Crowdfunding has recently overtaken equity investment as the largest source of startup capital for entrepreneurial businesses with more than $16bn invested in projects worldwide according to recent industry figures, with growth continuing apace into 2018.
A vast pool of potential individual investors can be tapped into, each with their own personal criteria for investing and with a variety of reward mechanisms to offer them. This represents an excellent opportunity for students to gain funding for small projects, and, as a by-product also gain a range of skills of value both to employers and to an entrepreneurial career.
Crowdfunding can be easier and quicker than traditional funding, as equity investors or grant funders might have long lead times, strict criteria, and projects needing to be of substantial size and potential to be considered. The founders (lack of) experience is also often taken into consideration. Pitching your project on an internet platform can reach out to a vast number of individuals, each of whom is taking a low personal risk in normally investing between £5 and £100 each.
“By pitching their ideas, students are able to gain an excellent range of entrepreneurial skills.”
Payback to these investors doesn’t need to necessarily be traditional dividends or interest payments. Using the reward model on sites such as Kickstarter or Indiegogo, unique experiences such as early versions of a product, concert or performance tickets, or personalised artwork can be offered. These may not cost the founder much money – although care must be taken that supplying these rewards doesn’t become an all-consuming task.
The donation-based model, examples of which include JustGiving (which has grown considerably from being a site for collecting sponsorship), hosts projects where the aim is to create social rather than financial value. Investors are often simply thanked on the website; this is not to be underestimated, however, as in the UK, money raised using the donation-based model rose from about £400k in 2013 to £40m in 2016.
“Payback to these investors doesn’t need to necessarily be traditional dividends or interest payments.”
Small, bite-size projects mean students can test the water by pitching for £1,000 – £2,000 with a realistic chance of success. In fact, despite some of the well-cited examples (Pebble raised more than $20m and the Coolest Cooler $13m), the average successful campaign asks for around only $1,500. Investors seem quite keen on ideas which may emanate from students, with about 20% of all successful projects pitched worldwide being for social causes and a further 15% being for music, films and performing arts.
A glance at some of the donation-based crowdfunding sites such as GoGetFunding or Crowdfunder show pitches ranging from sports teams financing a tour abroad, bands, theatrical performances, fashion shows, art exhibitions, student society fundraising and social enterprise projects. More complex tech projects by students also appear, often listed on equity or reward funding platforms. Prospective students have even crowdfunded fees for their own degree courses, with sites set up dedicated to this – but a compelling backstory is required for success.
By pitching their ideas, students are able to gain an excellent range of entrepreneurial skills. These skills include creativity in developing a credible pitch, developing marketing in standard and social media to generate interest, managing a budget, leading a team – and delivering on a promise.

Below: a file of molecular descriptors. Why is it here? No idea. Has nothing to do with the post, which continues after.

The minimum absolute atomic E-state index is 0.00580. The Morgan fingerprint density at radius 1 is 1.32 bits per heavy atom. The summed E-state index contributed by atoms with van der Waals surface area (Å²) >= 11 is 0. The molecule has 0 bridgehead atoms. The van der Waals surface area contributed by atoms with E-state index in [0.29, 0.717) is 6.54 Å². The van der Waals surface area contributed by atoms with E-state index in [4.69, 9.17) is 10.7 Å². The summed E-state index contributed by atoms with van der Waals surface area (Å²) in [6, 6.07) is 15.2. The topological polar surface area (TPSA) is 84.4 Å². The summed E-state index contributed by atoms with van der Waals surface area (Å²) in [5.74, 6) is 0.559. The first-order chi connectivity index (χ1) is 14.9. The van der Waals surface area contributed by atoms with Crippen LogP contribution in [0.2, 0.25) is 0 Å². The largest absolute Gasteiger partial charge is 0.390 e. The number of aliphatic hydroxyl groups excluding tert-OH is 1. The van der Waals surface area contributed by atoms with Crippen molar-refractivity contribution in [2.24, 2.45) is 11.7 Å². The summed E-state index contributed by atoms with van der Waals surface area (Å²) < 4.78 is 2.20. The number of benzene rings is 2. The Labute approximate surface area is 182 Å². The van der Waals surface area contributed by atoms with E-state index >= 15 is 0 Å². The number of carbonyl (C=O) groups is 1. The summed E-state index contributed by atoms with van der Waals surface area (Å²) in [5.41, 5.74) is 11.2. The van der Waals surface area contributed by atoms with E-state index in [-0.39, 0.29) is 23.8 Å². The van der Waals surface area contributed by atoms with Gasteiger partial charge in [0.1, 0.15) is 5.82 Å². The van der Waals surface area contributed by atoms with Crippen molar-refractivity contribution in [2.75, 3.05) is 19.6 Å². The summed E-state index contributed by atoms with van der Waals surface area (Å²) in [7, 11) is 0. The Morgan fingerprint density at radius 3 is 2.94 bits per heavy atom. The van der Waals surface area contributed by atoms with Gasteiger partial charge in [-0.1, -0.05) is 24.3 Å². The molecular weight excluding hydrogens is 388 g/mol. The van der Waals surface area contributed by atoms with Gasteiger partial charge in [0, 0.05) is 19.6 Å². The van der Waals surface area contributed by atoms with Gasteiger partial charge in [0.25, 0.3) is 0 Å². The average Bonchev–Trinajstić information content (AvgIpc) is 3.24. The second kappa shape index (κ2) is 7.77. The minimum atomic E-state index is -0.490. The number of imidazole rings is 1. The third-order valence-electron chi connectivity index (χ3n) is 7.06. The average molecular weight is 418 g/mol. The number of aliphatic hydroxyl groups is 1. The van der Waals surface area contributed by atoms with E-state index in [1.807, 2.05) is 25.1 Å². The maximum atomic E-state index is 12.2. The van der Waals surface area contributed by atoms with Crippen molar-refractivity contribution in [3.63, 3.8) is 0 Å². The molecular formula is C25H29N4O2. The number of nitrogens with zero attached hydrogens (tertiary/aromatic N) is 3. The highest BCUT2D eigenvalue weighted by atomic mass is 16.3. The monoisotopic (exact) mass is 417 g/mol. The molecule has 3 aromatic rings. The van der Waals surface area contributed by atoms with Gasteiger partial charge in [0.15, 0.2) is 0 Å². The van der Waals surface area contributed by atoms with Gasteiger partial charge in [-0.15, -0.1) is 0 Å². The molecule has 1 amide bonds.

For a successful campaign, students need a credible idea with an interesting backstory, explaining why the project is so important to them personally, to gain empathy (and money) from potential investors. Asking for a sensible and justified amount of money is important.
A good pitch, often uploaded as a YouTube clip, can give the viewers a sense of your personality, ambitions and drive (and according to data, doubles your chance of being successful). A good campaign can gain money quickly; research shows campaigns with a narrow window of investing of two to three weeks are most successful, instilling a sense of urgency in investors that it’s now or never.
Students’ expert use of social media is also useful for generating interest in the project; however, many potential investors are also now simply browsing crowdfunding platforms for ideas, not just being funneled to your project from a huge media campaign. Whilst data indicates investors are more likely to be local, they could be located anywhere in the world.
The filtering of pitches by platforms to reduce the number of scams, government regulations becoming friendlier and more media reporting of success stories are contributing to the rise in popularity of crowdfunding. However, there are downsides. If you do not reach your target you often get none of the money pledged, and repeated cases of this infects potential funders with “investor fatigue”.
Tech projects should focus on the benefits rather than how it works to avoid copycats and jeopardising patent applications, especially in a university setting where multiple people might be involved in any patent claim.
Universities institutionally are also now taking advantage of crowdfunding, with many now having their own platform – using it as an exciting mechanism for alumni who want to “give back” by investing in the next generation of students.
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